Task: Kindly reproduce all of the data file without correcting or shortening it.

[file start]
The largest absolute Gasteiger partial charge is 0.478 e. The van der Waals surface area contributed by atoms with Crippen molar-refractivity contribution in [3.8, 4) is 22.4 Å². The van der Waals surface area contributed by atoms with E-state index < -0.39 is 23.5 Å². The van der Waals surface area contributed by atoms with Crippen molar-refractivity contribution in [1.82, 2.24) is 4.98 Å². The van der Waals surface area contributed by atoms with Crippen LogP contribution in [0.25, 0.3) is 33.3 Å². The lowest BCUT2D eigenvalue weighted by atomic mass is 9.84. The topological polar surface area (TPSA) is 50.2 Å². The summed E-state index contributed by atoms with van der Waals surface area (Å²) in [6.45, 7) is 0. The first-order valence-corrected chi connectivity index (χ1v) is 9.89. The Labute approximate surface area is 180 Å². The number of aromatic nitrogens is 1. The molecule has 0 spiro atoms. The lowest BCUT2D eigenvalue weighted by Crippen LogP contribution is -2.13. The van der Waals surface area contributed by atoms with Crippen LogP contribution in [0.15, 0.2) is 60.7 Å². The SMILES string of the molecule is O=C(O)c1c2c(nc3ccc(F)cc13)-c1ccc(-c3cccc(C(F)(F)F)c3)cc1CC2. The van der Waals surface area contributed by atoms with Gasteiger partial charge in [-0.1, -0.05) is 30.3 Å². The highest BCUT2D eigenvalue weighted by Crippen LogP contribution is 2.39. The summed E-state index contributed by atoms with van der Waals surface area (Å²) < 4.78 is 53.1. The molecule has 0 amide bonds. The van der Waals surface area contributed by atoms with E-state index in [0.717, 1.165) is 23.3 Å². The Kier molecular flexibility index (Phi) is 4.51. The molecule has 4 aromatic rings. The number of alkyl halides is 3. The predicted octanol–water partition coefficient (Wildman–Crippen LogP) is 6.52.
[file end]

The largest absolute Gasteiger partial charge is 0.478 e. The van der Waals surface area contributed by atoms with Crippen molar-refractivity contribution in [3.8, 4) is 22.4 Å². The van der Waals surface area contributed by atoms with E-state index < -0.39 is 23.5 Å². The van der Waals surface area contributed by atoms with Crippen molar-refractivity contribution in [1.82, 2.24) is 4.98 Å². The van der Waals surface area contributed by atoms with Crippen LogP contribution in [0.25, 0.3) is 33.3 Å². The lowest BCUT2D eigenvalue weighted by atomic mass is 9.84. The topological polar surface area (TPSA) is 50.2 Å². The summed E-state index contributed by atoms with van der Waals surface area (Å²) in [6.45, 7) is 0. The first-order valence-corrected chi connectivity index (χ1v) is 9.89. The Labute approximate surface area is 180 Å². The number of aromatic nitrogens is 1. The molecule has 0 spiro atoms. The lowest BCUT2D eigenvalue weighted by Crippen LogP contribution is -2.13. The van der Waals surface area contributed by atoms with Crippen LogP contribution in [0.15, 0.2) is 60.7 Å². The SMILES string of the molecule is O=C(O)c1c2c(nc3ccc(F)cc13)-c1ccc(-c3cccc(C(F)(F)F)c3)cc1CC2. The van der Waals surface area contributed by atoms with Gasteiger partial charge in [-0.1, -0.05) is 30.3 Å². The highest BCUT2D eigenvalue weighted by Crippen LogP contribution is 2.39. The summed E-state index contributed by atoms with van der Waals surface area (Å²) < 4.78 is 53.1. The molecule has 0 amide bonds. The van der Waals surface area contributed by atoms with E-state index in [0.717, 1.165) is 23.3 Å². The Kier molecular flexibility index (Phi) is 4.51. The molecule has 4 aromatic rings. The number of alkyl halides is 3. The predicted octanol–water partition coefficient (Wildman–Crippen LogP) is 6.52.